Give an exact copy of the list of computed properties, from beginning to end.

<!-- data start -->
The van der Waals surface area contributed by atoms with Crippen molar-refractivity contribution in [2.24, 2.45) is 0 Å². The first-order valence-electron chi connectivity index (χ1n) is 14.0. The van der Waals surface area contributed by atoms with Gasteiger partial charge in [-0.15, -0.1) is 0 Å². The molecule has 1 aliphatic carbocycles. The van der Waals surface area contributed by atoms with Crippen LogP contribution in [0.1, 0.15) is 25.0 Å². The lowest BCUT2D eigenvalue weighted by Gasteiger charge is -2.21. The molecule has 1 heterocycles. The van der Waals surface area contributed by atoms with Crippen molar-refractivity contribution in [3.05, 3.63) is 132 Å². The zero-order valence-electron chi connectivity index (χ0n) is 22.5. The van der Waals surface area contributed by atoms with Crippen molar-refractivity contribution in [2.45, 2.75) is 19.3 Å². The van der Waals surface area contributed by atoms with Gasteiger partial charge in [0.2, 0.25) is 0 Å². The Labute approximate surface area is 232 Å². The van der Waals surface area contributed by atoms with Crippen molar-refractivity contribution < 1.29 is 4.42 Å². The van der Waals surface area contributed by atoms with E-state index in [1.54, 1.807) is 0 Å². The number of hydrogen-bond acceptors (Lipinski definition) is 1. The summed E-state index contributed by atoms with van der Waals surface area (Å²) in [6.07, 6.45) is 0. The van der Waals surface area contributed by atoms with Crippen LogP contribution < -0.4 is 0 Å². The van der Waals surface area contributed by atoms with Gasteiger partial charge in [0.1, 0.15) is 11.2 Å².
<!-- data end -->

The van der Waals surface area contributed by atoms with Crippen molar-refractivity contribution in [2.24, 2.45) is 0 Å². The first-order valence-electron chi connectivity index (χ1n) is 14.0. The van der Waals surface area contributed by atoms with Gasteiger partial charge in [-0.15, -0.1) is 0 Å². The molecule has 1 aliphatic carbocycles. The van der Waals surface area contributed by atoms with Crippen LogP contribution in [0.1, 0.15) is 25.0 Å². The lowest BCUT2D eigenvalue weighted by Gasteiger charge is -2.21. The molecule has 1 heterocycles. The van der Waals surface area contributed by atoms with Crippen molar-refractivity contribution in [3.05, 3.63) is 132 Å². The zero-order valence-electron chi connectivity index (χ0n) is 22.5. The van der Waals surface area contributed by atoms with Crippen molar-refractivity contribution in [2.45, 2.75) is 19.3 Å². The van der Waals surface area contributed by atoms with Gasteiger partial charge in [0.2, 0.25) is 0 Å². The Labute approximate surface area is 232 Å². The van der Waals surface area contributed by atoms with Crippen molar-refractivity contribution < 1.29 is 4.42 Å². The van der Waals surface area contributed by atoms with E-state index in [1.54, 1.807) is 0 Å². The number of hydrogen-bond acceptors (Lipinski definition) is 1. The summed E-state index contributed by atoms with van der Waals surface area (Å²) in [6.07, 6.45) is 0. The van der Waals surface area contributed by atoms with Crippen LogP contribution < -0.4 is 0 Å². The van der Waals surface area contributed by atoms with Gasteiger partial charge in [0.1, 0.15) is 11.2 Å².